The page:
PM Shinzo Abe's exit unlikely to change India-Japan equations : The Tribune India

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PM Shinzo Abe's exit unlikely to change India-Japan equations

Deputy PM Taro Aso could be a stop-gap arrangement till next election

PM Shinzo Abe's exit unlikely to change India-Japan equations

Japanese PM Shinzo Abe. Reuters file



Sandeep Dikshit

Tribune News Service

New Delhi, August 28

The resignation of India-friendly Japanese PM Shinzo Abe on health grounds may lead to a slight rearranging of the diplomatic calendar but is unlikely to alter the chemistry in bilateral ties that have been on an upswing for 15 years, said sources.

Though Abe has declined to endorse a successor, sources said all the probable candidates have favoured close security and trade ties with India at a time when both countries are grappling with an aggressive China. Japan, under Abe, was among the first countries to back India during the Doklam incident.

As an elderly politician, Deputy Prime Minister Taro Aso could be a stop-gap arrangement till the next elections when Shinjiro Koizumi from the young brigade and Fumio Kishida, Taro Kono and Yoshihide Suga among the seniors will stake claim.

All of them have a consensus on parking Japan’s huge surplus in Indian mega projects and in mirroring the US moves to forge closer security and defence ties, said sources.

Giving an example of the unanimity on deployment of Japanese capital, the sources said it was PM Junichiro Koizumi, the father of current Cabinet Minister Shinjiro, who pushed for the Bullet Train project. Finally, it was Abe who clinched it after 15 years.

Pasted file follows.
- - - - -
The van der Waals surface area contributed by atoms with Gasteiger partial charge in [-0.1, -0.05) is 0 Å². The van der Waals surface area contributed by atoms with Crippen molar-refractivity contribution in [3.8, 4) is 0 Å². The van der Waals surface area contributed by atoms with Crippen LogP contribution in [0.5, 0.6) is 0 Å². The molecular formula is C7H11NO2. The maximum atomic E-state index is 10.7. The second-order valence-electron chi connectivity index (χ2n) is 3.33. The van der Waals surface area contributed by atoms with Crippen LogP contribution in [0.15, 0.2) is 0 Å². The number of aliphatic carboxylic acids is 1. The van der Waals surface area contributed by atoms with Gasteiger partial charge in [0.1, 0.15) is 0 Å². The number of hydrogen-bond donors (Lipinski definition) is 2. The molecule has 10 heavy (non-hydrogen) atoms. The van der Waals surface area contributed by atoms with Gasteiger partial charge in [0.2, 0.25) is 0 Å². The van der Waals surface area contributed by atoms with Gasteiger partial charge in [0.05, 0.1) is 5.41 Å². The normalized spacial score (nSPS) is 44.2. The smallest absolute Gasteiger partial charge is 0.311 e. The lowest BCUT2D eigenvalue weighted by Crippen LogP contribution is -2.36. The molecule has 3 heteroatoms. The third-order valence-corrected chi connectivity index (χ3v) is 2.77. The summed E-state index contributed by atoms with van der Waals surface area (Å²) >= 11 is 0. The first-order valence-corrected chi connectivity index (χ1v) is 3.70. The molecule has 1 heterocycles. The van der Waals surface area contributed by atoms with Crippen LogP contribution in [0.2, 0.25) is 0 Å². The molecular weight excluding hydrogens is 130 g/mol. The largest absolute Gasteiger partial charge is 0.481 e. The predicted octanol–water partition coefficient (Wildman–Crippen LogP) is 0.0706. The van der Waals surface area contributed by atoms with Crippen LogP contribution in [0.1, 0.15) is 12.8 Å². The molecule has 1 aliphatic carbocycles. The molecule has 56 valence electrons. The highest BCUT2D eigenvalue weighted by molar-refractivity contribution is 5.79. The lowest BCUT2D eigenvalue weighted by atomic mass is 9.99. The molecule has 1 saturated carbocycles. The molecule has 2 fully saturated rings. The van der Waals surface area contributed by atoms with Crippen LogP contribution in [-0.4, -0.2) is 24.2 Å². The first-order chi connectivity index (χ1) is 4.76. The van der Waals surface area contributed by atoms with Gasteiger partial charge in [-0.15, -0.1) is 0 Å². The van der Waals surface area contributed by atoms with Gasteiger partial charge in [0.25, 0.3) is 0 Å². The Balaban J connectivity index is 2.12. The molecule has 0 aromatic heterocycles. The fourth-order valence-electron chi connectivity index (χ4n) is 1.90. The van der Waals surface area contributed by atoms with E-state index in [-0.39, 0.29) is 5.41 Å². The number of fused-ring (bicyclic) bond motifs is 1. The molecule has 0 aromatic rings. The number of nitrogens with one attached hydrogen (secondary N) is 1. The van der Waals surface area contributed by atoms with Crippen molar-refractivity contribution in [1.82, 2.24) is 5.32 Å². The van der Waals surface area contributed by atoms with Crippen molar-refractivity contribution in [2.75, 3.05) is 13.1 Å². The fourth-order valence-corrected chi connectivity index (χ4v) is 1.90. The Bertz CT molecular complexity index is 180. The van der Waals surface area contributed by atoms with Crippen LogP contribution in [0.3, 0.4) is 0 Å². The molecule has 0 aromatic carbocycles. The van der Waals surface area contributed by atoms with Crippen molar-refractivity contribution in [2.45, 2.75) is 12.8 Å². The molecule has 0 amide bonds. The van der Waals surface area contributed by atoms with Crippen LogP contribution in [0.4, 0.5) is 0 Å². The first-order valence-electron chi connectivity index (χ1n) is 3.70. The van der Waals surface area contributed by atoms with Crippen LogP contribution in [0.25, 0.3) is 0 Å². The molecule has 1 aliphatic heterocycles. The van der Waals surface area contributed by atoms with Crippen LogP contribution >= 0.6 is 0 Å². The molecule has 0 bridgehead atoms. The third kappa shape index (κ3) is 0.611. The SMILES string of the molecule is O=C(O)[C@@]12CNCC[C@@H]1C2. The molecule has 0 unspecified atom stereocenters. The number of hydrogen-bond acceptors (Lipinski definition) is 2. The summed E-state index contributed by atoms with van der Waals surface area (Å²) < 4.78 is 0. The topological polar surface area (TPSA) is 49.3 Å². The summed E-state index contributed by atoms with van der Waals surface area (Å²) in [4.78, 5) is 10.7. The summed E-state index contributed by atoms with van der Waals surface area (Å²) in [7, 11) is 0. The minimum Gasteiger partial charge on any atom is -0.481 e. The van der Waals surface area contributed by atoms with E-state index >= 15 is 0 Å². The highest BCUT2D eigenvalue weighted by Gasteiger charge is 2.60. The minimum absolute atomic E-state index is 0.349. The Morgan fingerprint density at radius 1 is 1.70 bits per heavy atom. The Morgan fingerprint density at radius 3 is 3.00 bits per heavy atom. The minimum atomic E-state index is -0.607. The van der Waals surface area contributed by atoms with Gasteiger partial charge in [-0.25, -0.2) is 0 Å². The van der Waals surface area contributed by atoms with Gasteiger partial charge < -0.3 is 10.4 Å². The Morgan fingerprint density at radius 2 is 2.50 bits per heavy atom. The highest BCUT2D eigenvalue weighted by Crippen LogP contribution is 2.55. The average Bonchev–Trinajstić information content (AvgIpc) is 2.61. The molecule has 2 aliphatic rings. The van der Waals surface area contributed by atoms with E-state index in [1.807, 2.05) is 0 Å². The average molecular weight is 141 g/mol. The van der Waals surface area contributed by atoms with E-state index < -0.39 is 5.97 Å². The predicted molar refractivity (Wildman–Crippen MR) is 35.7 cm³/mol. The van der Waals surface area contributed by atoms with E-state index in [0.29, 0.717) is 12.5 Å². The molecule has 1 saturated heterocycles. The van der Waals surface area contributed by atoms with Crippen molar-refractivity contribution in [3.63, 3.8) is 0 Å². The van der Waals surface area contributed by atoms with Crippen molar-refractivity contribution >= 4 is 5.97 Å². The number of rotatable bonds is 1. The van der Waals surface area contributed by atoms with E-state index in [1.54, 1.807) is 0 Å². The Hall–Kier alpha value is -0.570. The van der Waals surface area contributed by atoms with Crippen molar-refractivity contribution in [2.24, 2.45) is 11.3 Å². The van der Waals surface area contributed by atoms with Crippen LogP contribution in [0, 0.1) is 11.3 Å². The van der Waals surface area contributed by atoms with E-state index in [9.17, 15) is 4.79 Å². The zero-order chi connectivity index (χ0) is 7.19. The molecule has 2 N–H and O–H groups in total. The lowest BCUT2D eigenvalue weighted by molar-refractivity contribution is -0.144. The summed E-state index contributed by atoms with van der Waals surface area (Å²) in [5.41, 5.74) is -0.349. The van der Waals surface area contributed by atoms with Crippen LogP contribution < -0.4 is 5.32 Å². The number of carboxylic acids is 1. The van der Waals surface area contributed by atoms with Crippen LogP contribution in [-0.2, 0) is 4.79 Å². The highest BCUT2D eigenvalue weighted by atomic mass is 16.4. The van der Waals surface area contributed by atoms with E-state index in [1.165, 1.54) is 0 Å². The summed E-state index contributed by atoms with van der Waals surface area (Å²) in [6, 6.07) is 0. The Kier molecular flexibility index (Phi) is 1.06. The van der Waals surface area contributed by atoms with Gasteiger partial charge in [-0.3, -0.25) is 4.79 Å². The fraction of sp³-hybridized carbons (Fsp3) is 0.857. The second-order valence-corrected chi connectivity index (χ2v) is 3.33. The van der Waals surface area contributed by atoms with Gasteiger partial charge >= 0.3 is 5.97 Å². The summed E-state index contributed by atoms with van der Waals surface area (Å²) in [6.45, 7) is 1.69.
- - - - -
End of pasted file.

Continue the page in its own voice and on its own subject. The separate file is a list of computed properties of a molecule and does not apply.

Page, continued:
There was a time when Indian resisted the Bullet Train project. Japanese political class unanimously agreed to finance the dedicated freight corridor projects instead. Then PM and current contender Taro Aso had approved the massive funding for the project, even if it led to the Japanese temporarily shelving their plan to fund the Bullet Train project.

Other possible successors such as Fumio Kishida and Yoshihide Suga have worked too closely with Abe’s foreign policy approach for the last eight years to effect a substantial shift.

In defence as well, there has been erosion of resistance within the ruling Liberal Democratic Party to changing the pacifist Constitution. As a result, Abe ensured that his successors will continue to strengthen defences and boost military spending. But with India, ties in this sphere have not gone beyond warm words, joint naval exercises and diplomatic consultations on South China Sea at the Quad level.

Abe’s successor is unlikely to deviate from this path and will be willing to sign a logistic sharing arrangement with India to push it forward, said sources while pointing out that the resignation took interlocutors by surprise as they were aiming at an Abe-Modi summit via videoconferencing on September 10.


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